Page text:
World Religions and How to Study Them
In this course, students gain religious literacy by learning about eight world religions and experiencing some previously unknown religious people, places, and things. They also learn theories about religions and methods for studying religions at an introductory level. That will involve learning about the relevance of religious literacy and religious studies by investigating how religious people and traditions influence people’s day-to-day lives. Finally, students will have the opportunity to develop their own personal identity in relation to religious others within a shared society. This is a Community Engaged Learning (CEL) course.
Work, Ethics, and Society (aka The Meaning of Work)
In this course, students have the opportunity to better understand the influence of religious traditions on political, economic, and cultural life (and vice versa). They read philosophers, theologians, economists, and ethicists from the modern to contemporary periods in order to better grasp the interdependence of systems of religion, politics, and society. At the end of the course, students reflect on how their own work choices may be bound up with economic systems, political and social action, ethics, and their own interpretations of life and society.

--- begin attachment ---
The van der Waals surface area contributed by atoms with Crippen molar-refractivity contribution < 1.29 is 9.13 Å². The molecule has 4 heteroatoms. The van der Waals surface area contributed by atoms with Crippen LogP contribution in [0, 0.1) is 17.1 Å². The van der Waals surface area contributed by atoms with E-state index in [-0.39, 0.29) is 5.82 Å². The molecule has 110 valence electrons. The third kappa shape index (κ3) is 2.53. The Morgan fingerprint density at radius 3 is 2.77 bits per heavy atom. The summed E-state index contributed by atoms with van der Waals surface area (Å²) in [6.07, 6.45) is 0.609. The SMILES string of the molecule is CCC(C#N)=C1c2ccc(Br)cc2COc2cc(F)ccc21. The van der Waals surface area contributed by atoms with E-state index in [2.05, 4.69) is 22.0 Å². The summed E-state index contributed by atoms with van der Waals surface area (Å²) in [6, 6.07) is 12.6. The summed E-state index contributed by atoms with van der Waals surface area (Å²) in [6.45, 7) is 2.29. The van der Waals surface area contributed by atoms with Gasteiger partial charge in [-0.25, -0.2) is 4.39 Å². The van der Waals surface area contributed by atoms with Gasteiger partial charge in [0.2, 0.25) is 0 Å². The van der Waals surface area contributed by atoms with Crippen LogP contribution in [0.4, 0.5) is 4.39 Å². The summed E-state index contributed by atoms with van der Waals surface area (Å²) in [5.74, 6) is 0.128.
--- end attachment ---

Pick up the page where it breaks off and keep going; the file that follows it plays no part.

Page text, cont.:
Schleiermacher and Ramanuja: Christianity in Dialogue
In this upper-level religious studies seminar, students discuss the thought of Friedrich Schleiermacher and Ramanuja, putting them in dialogue with one another. Schleiermacher (1768-1834, Prussia) is the founder of modern Christian theology, and has influenced the whole stream of Christian thought since the Enlightenment. Ramanuja (1017-1137, S. India) is one of the great Hindu philosophers in the Vedanta school. His influence is so vast that many acclaim his work as the basis of popular Hindu philosophy. Although Schleiermacher and Ramanuja come from dramatically different contexts, both have tendencies toward pan(en)theism, which holds that the world and humanity constitute the divine embodiment, and emphasize divine grace. In addition to delving into the thought of each of these figures, students discuss methodological features of religious studies, like whether and/or how comparisons between traditions may be legitimately made.
The Pentecostal Explosion: Pentecostalism and Charismatic Movements